La Fundación Reflejos de Venezuela is an organization whose objective is to educate, train and inform on values for the fulfillment of the human rights of the populations that receive the least support within society and civic and social identities.
La Fundación Reflejos de Venezuela is an organization whose objective is to educate, train and inform on values for the fulfillment of the human rights of the populations that receive the least support within society and civic and social identities. They achieve this by sharing the realities and needs of the LGBTI community in Venezuela with the national and international community. They post educational informatio non various topics of human rights and current affairs in Venezuela, including the part of nature and what New Models of Families are referring to on their website, social networks and on their radio show, Radio Reflejos. These mediums allow the Foundation to share information in educational, informational, private and public, national and international places, and mainly to LGBTI families and individuals for their support. The initial project of the Foundation is that of “Transpasemos las Barreras” aimed at bringing to the attention of Trans and Intersex people everything from social, psychological and family support to the hormone therapy process. For the achievement of this objective, their main slogan is:“No soy distintX no me trates distintx,” or “I am not different, so don’t treat me differently.”
La Fundación Reflejos de Venezuela es una organización cuyo objetivo es el de educar, formar e informar en valores humanos para el cumplimiento de los derechos humanos de la población que se ha mantenido sin apoyo dentro de la sociedad y de las identidades cívicas y sociales. La principal manera de realizar el objetivo parte del hecho de ser la comunidad LGBTI la que llegue al colectivo nacional e internacional y lograr la adhesión de dicha sociedad a la realidad y necesidad de la población LGBTI. La educación e información se apoya en su página web, redes sociales y dentro de ella la Radio Reflejos en diversos temas de derechos humanos y de la actualidad venezolana, incluyendo la parte de la naturaleza y lo que a Nuevos Modelos de Familias se refiere entre los que se encuentra la homoparientalidad. Este medio informativo acerca a la Fundación a lugares educativos, informativos privados y públicos, nacionales e internacionales y principalmente a familias y personas LGBTI para su apoyo, el proyecto inicial de la Fundación es el de “Transpasemos las Barreras” dirigido a la atención de las personas trans e Intersex que requieren desde la orientación social, psicológica y familiar hasta los pasos de protocolo de hormonización. Para el logro de su objetivo general señala el lema principal “No soy distintX no me trates distintx”.
Campaign for Change (CfC) is a nonprofit, non-governmental organization that exists to improve the situation of most marginalized communities, especially sexual and gender minorities (Intersex) regarding education, health, employment, equal and active participation and Human Rights work.
Campaign for Change (CfC) is a nonprofit, non-governmental organization that exists to improve the situation of most marginalized communities, especially sexual and gender minorities (Intersex) regarding education, health, employment, equal and active participation and Human Rights work. The main goal of the organization is to empower and advocate for the rights of Intersex and also support the government in addressing the rights of intersex people in Nepal. Since 2016, they have worked for the rights of Intersex people in Nepal and have a loose network of more than 35 in different places in Nepal.
Associacao Brasileira de Intersexos (ABRAI) was formed in 2015 from a group of intersex people with the mission of bringing visibility, informing, educating, and supporting intersex people and families.
Associacao Brasileira de Intersexos (ABRAI) was formed in 2015 from a group of intersex people with the mission of bringing visibility, informing, educating, and supporting intersex people and families. It meets intersex individuals’ need for social protection that the government and the medical class fail.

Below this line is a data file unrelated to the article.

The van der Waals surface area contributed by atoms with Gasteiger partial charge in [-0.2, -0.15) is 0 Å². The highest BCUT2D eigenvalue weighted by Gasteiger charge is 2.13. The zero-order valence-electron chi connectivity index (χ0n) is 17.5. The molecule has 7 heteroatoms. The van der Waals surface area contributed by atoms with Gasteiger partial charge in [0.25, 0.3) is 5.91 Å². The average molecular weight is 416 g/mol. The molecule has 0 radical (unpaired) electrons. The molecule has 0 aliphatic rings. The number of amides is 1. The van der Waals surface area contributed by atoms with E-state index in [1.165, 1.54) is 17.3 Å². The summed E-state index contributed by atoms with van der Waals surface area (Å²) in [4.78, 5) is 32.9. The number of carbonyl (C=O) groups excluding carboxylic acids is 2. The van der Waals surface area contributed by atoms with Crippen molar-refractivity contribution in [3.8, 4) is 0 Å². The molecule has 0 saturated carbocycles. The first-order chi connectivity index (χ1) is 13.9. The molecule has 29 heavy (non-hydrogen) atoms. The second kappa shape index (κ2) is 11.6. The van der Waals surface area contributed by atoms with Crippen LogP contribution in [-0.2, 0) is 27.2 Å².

Image credit: Cleyton Souza (CSArtwork)
West Africa Trans Forum (WATF) is a network of Trans * people and/or groups led by Trans, intersex and non-conforming * people in West Africa
West Africa Trans Forum (WATF) was founded in June 2017. It is a network of Trans * people and/or groups led by Trans, intersex and non-conforming * people whose work requires a strong movement both nationally and regionally because they face a great threat in issues of violations and discrimination. The mission of WATF is to address violence, stigma and discrimination against trans people in West Africa and Cameroon through regional advocacy and awareness raising, to ensure trans specific healthcare and HIV care & treatment through sensitization of healthcare workers and key state and non-state actors and to improve the capacity of individuals and organizations through small grants and capacity strengthening initiatives.
Active at every level of society, alQaws supports resilient LGBTQ communities and leads a critical social engagement with sexual and gender diversity.
Founded in 2007, alQaws is the leading Palestinian LGBTQ organization working directly with Palestinian civil society to create a sustainable, persistent, community-based social change movement. Active at every level of society, alQaws supports resilient LGBTQ communities and leads a critical social engagement with sexual and gender diversity, challenging deep-rooted misperceptions and sparking new, locally relevant discourse. alQaws’ programs in three primary work areas–individual support, community, and social change–empower community members to become engaged in activist, arts and cultural, education and institutional initiatives; they also organize community members to spark change in LGBTQ-inclusive health, education, and media. Their activities include a National Hotline with a new team dedicated to supporting transgender individuals, regular “Hawamesh” community gender and sexuality discussion events, a training-of-trainers program that prepares a new generation of community organizers working with influential civil society partners, and direct in-depth training of leaders in key Palestinian institutions, such as human rights and youth organizations and schools. In 2013, alQaws embarked on an innovative initiative to reach Palestinian youth through alternative music and pop culture, an effort that brought together over 70 community members, well-known Palestinian singers, and music technicians to collectively write and produce gender and sexuality focused songs. Since then, they have continued to increase the visibility of their creative vision in new local media-focused cultural change initiatives, and expand their reach into established professional and educational sectors. Today, alQaws runs working spaces and active programs in diverse locations that unite fragmented Palestinian communities together across city hubs and rural areas. Drawing from a wealth of activist, professional, and creative capacities, alQaws is promoting alternative approaches to sexual and gender discourse and visibility in Palestinian society, paving the road for a social justice movement in which LGBTQ rights are recognized and accepted as integral to broader sexual and human rights.